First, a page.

We also saw that we are learning as we test. I learned that I don’t know if these are the correct results, all the results, etc. I learned that I don’t know if the display should resize. I’m also learning about the functionality as I test, and that expands my model.
For example, my initial model didn’t include paging. I can see paging at the bottom of the page. Now, I’m expanding my model. I assume that if I click on “1,” nothing will happen because I’m on the first page. I assume that if I click on “2,” then I will be taken to page “2” and see different results, same with “3,” etc. I’m also assuming that if I click back to “1,” I will see the same results.
I can then use the software and compare what I see with my assumptions. I’ll learn if my assumptions are valid, in which case they will form part of my model, or if the assumptions are incorrect, then I’ll have to decide — is the “System” the truth, or is my model “The Truth.” But I’m learning and expanding my model.
Problems are not the only things we look for. We try to learn as much as we can. But problems are the most obvious type of information that software testing is expected to communicate.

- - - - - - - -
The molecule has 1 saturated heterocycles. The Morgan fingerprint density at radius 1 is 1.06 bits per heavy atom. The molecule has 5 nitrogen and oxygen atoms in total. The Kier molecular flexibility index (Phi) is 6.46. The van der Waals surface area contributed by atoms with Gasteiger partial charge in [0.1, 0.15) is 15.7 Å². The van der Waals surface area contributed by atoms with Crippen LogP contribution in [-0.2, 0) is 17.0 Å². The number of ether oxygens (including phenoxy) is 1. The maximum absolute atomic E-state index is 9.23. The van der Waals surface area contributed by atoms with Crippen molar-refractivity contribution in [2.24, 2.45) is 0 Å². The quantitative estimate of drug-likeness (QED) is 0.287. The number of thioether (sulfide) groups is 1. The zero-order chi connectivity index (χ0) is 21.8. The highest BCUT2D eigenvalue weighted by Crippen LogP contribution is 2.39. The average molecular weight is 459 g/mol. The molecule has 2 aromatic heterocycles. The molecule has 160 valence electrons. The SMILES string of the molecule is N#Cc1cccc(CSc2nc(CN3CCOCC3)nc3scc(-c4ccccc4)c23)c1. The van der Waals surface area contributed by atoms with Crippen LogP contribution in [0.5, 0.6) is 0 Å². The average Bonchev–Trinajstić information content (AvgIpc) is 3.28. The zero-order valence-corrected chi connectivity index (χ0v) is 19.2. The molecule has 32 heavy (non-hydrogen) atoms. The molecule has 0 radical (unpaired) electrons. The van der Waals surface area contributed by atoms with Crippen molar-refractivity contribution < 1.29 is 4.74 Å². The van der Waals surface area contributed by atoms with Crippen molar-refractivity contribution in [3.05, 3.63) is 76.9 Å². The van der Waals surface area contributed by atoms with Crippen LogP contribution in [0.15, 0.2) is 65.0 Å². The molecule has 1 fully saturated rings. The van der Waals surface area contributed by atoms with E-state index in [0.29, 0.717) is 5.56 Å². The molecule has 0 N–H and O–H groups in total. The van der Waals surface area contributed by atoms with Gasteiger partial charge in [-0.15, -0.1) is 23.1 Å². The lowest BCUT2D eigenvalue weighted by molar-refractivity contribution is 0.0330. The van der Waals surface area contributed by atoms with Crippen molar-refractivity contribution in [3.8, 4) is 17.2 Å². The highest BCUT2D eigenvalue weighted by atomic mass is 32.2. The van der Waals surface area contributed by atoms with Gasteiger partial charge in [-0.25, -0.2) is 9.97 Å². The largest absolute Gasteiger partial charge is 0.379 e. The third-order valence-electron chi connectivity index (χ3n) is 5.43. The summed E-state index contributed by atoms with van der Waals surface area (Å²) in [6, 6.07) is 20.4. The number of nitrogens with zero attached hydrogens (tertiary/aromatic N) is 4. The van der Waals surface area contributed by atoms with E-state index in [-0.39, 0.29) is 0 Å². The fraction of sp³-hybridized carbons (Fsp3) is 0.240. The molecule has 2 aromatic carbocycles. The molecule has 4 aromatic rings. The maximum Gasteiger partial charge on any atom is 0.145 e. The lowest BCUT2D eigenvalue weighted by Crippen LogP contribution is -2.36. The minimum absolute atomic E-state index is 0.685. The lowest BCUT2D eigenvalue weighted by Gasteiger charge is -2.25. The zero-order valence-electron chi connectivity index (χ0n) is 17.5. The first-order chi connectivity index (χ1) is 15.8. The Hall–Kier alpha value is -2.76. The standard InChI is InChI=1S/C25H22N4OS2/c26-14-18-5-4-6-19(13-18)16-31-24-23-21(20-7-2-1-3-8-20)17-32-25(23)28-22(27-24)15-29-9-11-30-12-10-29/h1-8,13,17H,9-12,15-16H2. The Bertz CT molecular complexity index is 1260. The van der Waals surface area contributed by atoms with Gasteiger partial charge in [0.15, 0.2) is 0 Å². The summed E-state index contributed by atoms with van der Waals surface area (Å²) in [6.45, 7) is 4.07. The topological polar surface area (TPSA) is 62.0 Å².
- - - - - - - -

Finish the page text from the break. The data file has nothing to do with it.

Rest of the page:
And that’s basically software testing.
What Type of Models Are Used?
We have multiple models that we can use:
- Requirements: what it is supposed to do
- Risks: what we fear it might do
- Issues: what we know it does and don’t want it to
- Performance: does it process quickly enough
- Physical models: what versions of what stuff
- Usage scenario models: how we expect it to be used
- And more.
And we build new models as we go:
- Investigations: what can it do that we didn’t expect
- Exploits: what can it do that can be used to do something bad
- And more. We build models to help us think about the software in different ways.
What Types of Testing Are There?
Some descriptions of testing want all the models to be defined and unchanging in advance of any testing being performed. You might hear statements like “The requirements need to be signed off.” Some descriptions of testing go even further and say that testing can’t start until all the approaches we are going to use to compare the models with the software are written down, and all the results we expect to see are agreed in advance.